by Jonathan S. Tobin
As I wrote earlier today, there is little doubt that part of the reason why President Obama got a bounce of some sort from Hurricane Sandy is the perception that his administration did a much better job dealing with the emergency than President Bush did during Hurricane Katrina. This was largely the result of a complacent media that was content to portray the president as the hero of the occasion after his fly through New Jersey and the seal of approval he got from Governor Chris Christie. But Former New York City Mayor Rudy Giuliani, someone who knows a thing or two about what happens in a crisis, isn’t buying it.
Giuliani is frustrated not so much by the political spin of this story as by the spectacle of the citizens of his beloved New York City being left in need while the rest of the country “moves on” from the hurricane. As far as Giuliani is concerned, the actions of the Federal Emergency Management Agency (FEMA) don’t deserve the laurels they have received from the media and for which the president is given credit. As Politico reports:
“The response since the time the president got all this praise and credit and press ops has been abysmal,” Giuliani said on Fox News Channel’s “America’s Newsroom.” “FEMA is as much a failure now as at the time of Katrina.”
Giuliani, a 2008 presidential candidate, said that he did not “understand” why New York was facing water, generators and gas shortages.
“It’s quite obvious they didn’t pre-plan for water, they didn’t pre-plan for the generators, they didn’t pre-plan for the gasoline,” he said.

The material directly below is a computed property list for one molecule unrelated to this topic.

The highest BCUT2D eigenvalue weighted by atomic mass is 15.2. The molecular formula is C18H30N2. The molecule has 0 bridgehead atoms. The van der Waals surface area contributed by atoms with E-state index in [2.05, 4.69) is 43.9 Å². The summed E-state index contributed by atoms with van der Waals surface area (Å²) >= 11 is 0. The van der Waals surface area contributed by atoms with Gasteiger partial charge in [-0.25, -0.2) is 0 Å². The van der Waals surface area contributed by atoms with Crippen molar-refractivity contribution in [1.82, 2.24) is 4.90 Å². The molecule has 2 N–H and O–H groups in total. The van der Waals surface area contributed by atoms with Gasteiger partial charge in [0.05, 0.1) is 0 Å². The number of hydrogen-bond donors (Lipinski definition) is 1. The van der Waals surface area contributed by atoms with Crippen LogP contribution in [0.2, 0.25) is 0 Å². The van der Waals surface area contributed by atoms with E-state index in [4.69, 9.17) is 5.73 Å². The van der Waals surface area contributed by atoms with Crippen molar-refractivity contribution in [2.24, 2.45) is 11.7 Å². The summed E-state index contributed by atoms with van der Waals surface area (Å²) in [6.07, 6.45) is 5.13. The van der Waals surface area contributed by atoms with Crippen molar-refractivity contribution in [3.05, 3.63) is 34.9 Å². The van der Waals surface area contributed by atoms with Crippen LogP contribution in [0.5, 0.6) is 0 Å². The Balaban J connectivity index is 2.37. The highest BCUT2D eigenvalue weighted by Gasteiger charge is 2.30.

He bashed Obama for losing “focus” on the subject.
“The president getting all this credit so early, maybe the first day or two he was paying attention, but the minute he got his credit, the minute he got his pat on his back, we had the same situation as we had in Benghazi,” Giuliani said. “He loses focus. He goes back to being campaigner-in-chief rather than commander-in-chief.”
The push back against the narrative of Obama’s brilliant emergency response may be coming too late to alter the public’s view of events. But if it is coming late it is because, unlike the Democrats in 2005 during Katrina, Republicans have been reluctant to inject politics into a natural disaster. But if the plight of the people of New Orleans was all the fault of George W. Bush — even though most of the problems there were more the result of the complete collapse of state and local authority and the abandonment of their posts by first responders, then it is not inappropriate to ask why Obama gets a pass as residents of New York and New Jersey cope with a crisis that is far from under control.
No president deserves to be blamed for bad weather. But the ability of Obama to avoid responsibility for what remains a terrible mess can be directly attributed to his cheerleaders in the news media.
Jonathan S. Tobin
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